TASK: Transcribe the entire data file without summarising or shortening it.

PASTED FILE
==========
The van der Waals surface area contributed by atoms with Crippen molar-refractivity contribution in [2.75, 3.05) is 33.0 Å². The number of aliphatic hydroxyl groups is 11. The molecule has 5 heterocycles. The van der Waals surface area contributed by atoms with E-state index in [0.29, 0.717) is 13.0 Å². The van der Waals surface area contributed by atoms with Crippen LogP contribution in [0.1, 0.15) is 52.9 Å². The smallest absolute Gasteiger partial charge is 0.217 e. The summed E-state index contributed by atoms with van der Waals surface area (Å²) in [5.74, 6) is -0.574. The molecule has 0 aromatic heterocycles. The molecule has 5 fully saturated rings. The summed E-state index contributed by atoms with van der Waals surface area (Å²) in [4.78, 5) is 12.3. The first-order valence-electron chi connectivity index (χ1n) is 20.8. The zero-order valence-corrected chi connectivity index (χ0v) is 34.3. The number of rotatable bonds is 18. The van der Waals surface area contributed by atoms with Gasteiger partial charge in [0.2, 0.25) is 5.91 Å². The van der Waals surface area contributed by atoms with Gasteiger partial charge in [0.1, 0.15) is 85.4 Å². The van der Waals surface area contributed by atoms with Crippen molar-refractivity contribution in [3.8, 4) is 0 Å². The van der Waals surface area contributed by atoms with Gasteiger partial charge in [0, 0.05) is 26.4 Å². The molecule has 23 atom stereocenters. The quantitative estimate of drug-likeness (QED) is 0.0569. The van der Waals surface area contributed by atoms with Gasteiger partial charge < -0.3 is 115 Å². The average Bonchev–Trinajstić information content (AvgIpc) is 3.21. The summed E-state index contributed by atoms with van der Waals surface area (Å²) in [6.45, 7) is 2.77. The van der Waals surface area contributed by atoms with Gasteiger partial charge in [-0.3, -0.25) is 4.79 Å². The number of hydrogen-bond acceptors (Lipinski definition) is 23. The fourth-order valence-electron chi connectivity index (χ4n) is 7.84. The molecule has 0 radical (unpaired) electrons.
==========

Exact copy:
The van der Waals surface area contributed by atoms with Crippen molar-refractivity contribution in [2.75, 3.05) is 33.0 Å². The number of aliphatic hydroxyl groups is 11. The molecule has 5 heterocycles. The van der Waals surface area contributed by atoms with E-state index in [0.29, 0.717) is 13.0 Å². The van der Waals surface area contributed by atoms with Crippen LogP contribution in [0.1, 0.15) is 52.9 Å². The smallest absolute Gasteiger partial charge is 0.217 e. The summed E-state index contributed by atoms with van der Waals surface area (Å²) in [5.74, 6) is -0.574. The molecule has 0 aromatic heterocycles. The molecule has 5 fully saturated rings. The summed E-state index contributed by atoms with van der Waals surface area (Å²) in [4.78, 5) is 12.3. The first-order valence-electron chi connectivity index (χ1n) is 20.8. The zero-order valence-corrected chi connectivity index (χ0v) is 34.3. The number of rotatable bonds is 18. The van der Waals surface area contributed by atoms with Gasteiger partial charge in [0.2, 0.25) is 5.91 Å². The van der Waals surface area contributed by atoms with Gasteiger partial charge in [0.1, 0.15) is 85.4 Å². The van der Waals surface area contributed by atoms with Crippen molar-refractivity contribution in [3.8, 4) is 0 Å². The van der Waals surface area contributed by atoms with Gasteiger partial charge in [0, 0.05) is 26.4 Å². The molecule has 23 atom stereocenters. The quantitative estimate of drug-likeness (QED) is 0.0569. The van der Waals surface area contributed by atoms with Gasteiger partial charge < -0.3 is 115 Å². The average Bonchev–Trinajstić information content (AvgIpc) is 3.21. The summed E-state index contributed by atoms with van der Waals surface area (Å²) in [6.45, 7) is 2.77. The van der Waals surface area contributed by atoms with Gasteiger partial charge in [-0.3, -0.25) is 4.79 Å². The number of hydrogen-bond acceptors (Lipinski definition) is 23. The fourth-order valence-electron chi connectivity index (χ4n) is 7.84. The molecule has 0 radical (unpaired) electrons.